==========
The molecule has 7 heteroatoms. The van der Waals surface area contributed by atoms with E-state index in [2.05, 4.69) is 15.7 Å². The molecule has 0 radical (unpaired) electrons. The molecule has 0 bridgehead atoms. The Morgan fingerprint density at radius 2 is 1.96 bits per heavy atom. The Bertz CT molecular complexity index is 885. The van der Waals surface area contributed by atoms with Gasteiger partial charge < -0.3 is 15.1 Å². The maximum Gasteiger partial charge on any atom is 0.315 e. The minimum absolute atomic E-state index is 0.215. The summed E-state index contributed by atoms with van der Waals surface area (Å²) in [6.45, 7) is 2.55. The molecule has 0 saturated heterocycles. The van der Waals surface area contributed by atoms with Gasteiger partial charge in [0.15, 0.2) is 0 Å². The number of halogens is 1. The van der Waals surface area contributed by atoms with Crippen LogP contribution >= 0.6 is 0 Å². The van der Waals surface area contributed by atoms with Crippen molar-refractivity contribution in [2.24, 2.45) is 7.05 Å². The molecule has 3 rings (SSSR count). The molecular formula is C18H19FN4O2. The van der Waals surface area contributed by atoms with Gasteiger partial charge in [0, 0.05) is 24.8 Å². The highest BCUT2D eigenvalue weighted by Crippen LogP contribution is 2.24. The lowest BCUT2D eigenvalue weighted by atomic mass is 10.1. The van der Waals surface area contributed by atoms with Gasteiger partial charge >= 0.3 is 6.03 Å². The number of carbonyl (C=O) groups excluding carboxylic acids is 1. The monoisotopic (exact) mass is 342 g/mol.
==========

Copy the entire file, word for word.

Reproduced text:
The molecule has 7 heteroatoms. The van der Waals surface area contributed by atoms with E-state index in [2.05, 4.69) is 15.7 Å². The molecule has 0 radical (unpaired) electrons. The molecule has 0 bridgehead atoms. The Morgan fingerprint density at radius 2 is 1.96 bits per heavy atom. The Bertz CT molecular complexity index is 885. The van der Waals surface area contributed by atoms with Gasteiger partial charge < -0.3 is 15.1 Å². The maximum Gasteiger partial charge on any atom is 0.315 e. The minimum absolute atomic E-state index is 0.215. The summed E-state index contributed by atoms with van der Waals surface area (Å²) in [6.45, 7) is 2.55. The molecule has 0 saturated heterocycles. The van der Waals surface area contributed by atoms with Gasteiger partial charge in [0.15, 0.2) is 0 Å². The number of halogens is 1. The van der Waals surface area contributed by atoms with Crippen LogP contribution >= 0.6 is 0 Å². The van der Waals surface area contributed by atoms with Crippen molar-refractivity contribution in [2.24, 2.45) is 7.05 Å². The molecule has 3 rings (SSSR count). The molecular formula is C18H19FN4O2. The van der Waals surface area contributed by atoms with Gasteiger partial charge in [0, 0.05) is 24.8 Å². The highest BCUT2D eigenvalue weighted by Crippen LogP contribution is 2.24. The lowest BCUT2D eigenvalue weighted by atomic mass is 10.1. The van der Waals surface area contributed by atoms with Gasteiger partial charge >= 0.3 is 6.03 Å². The number of carbonyl (C=O) groups excluding carboxylic acids is 1. The monoisotopic (exact) mass is 342 g/mol.